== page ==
Jan 1, 2015
New Year’s Sales in Japan: With Fukubukuro, Even ‘Luck’ Can Be Bought
Retailers the world over are typically desperate to flog off their Christmas clutter and autumn rejects before seeing in the spring. Japanese retailers are no different in this respect, but more than just discount deals, they offer an extra incentive to break people out of their festive slumber, in the form of fukubukuro/福袋. Fuku/福 - good fortune. Bukuro/袋 - bag. Lucky bag.
Well, the cynic will tell you that they're nothing more than a chance for stores to palm off items that nobody wanted to buy during the autumn/early winter season. Instead of sending them off as charity to the more needy, items are grouped together, hidden in bags and sold on under the banner of hope. Hope that, contained within might be something you actually want. Basically, the cynic would advise you to stay clear lest you be saddled with more unwanted stuff, right at a time when most people in Japan are trying to get rid of it during oosouji.
Or not. People nurse New Year’s hangovers and queue up in frigid temperatures for hours in order to get their hands on fukubukuro, suggesting that these bags represent a real bargain. Stores also throw in 'high value' items so there's always the chance for people to walk away with something of genuine quality at a price that is an absolute steal. The combination of huge savings and pleasant surprise is, for some, irresistible, for many just a bit of harmless fun.
It's becoming more common for stores be transparent with the contents of their fukubukuro. Sometimes literally, with the sale of see through bags an increasing sight. Otherwise, look out for signs/notices telling you what is in each bag.
In more feverish locations (Tokyo, Shibuya's 109, for example) you may also see shoppers trading each other their unwanted items immediately after purchase.
Well, any store that has unwanted items they want to get rid of before introducing their spring deals. For convenience and variety of choice/price, head to department stores and shopping malls. It may interest some to know that the first fukubukuro were sold in the Tokyo, Ginza branch of Matsuya department store.
Although the highest selling fukubukuro are those from clothing retailers, they do cover other goods. Food outlets, electronics stores, music/sports specialists among others all offer fukubukuro. If you are looking for something in a specific/specialist area, your best bet would be chain stores. The more famous, the better.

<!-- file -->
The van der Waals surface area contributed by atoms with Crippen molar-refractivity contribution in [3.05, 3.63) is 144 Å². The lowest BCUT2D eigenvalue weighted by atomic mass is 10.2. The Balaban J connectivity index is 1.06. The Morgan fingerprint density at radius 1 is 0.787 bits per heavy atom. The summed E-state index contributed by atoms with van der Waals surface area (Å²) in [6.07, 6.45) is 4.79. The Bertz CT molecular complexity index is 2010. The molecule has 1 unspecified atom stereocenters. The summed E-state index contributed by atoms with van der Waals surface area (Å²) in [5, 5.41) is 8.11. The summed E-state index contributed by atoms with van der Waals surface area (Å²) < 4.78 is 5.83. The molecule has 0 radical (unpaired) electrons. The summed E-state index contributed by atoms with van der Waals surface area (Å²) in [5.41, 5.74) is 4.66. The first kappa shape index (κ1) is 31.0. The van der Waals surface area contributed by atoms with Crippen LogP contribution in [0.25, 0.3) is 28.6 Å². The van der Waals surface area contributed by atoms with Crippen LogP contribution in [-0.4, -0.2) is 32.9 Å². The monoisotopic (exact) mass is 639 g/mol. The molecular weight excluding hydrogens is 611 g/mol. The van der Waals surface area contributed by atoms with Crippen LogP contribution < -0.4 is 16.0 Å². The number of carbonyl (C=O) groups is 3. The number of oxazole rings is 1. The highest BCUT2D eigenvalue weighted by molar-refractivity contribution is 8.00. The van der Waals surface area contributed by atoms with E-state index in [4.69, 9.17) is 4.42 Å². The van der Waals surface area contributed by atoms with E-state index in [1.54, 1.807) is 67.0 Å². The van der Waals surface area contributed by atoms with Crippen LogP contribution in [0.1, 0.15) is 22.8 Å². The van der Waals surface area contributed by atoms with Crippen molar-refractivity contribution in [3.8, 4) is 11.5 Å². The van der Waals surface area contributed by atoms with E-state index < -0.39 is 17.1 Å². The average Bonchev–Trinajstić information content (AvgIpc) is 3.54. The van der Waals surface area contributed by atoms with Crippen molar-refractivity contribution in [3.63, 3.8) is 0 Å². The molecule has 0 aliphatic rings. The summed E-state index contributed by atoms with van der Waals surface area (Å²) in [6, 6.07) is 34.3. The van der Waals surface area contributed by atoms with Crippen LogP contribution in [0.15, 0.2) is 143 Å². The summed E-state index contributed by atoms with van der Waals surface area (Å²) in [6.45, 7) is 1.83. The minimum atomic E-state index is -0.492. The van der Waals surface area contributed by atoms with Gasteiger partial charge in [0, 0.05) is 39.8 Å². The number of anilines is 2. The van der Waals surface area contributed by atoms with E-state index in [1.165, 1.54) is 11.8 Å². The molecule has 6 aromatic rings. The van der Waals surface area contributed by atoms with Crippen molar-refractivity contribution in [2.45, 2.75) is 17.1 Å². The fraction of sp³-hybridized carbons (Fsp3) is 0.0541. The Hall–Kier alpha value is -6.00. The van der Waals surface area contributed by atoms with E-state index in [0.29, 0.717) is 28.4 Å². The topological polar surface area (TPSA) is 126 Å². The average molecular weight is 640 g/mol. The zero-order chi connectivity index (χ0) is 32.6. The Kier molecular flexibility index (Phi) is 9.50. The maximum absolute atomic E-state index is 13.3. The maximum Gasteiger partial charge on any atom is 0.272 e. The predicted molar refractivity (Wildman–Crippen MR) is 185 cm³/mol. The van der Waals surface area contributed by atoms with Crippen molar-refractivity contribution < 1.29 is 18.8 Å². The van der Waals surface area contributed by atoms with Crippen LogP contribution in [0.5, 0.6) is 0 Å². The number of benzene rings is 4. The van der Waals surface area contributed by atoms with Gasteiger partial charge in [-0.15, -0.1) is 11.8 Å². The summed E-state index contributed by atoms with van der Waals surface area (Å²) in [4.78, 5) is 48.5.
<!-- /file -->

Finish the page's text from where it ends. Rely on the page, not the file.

Arguably the most eagerly anticipated fukubukuro in recent years have been offered by electronics giant Apple. In previous years their lucky bags sold for around 36,000 yen with some containing MacBook Airs, and most offering iPod nanos. Sales have been for one day only (usually January 2nd) at stores nationwide, and have drawn long queues!! Stay alert for information about future fukubukuro offers (if any) from Apple.
According to the website Ranking Share, the following department stores are generating the most excitement for their 2015 lucky bags.
3. Printemps (Ginza only)
9. Barneys New York (the one in Japan, not New York)
The peak time for fukubukuro shopping is from January 1st until January 3rd. Some department stores and retailers now allow for online reservations of lucky bags, starting in December. A move that has perhaps removed some of the fun but may have reduced queues.
Some establishments will sell-out quickly, regardless of the ‘sales window’, so if you’re really keen, get up early and queue!
At the top-end of the scale, Mitsukoshi department store in Ginza (above) is preparing a bag worth 20.15 million yen for 2015. The bag will contain a gold sake jug and cup, and will go on sale January 3rd.
This kind of price is, too say the least, an exception. For those of us of more modest means, fukubukuro can be bought for around 3,000 yen.
Prices are clearly labelled, and it’s usually clear how many items are included. When buying from a clothes store, bags are invariably organized in terms of clothing size.
To give you an idea of potential savings, a 10,000 yen bag may well contain up to 50,000 yen’s worth of merchandise.
It’s not without reason that the culture of fukubukuro has spawned the sub-term utsubukuro/欝袋, meaning misfortune bag!
Will you be trying to get lucky in January? Be sure to let us know at City Cost where you’re headed.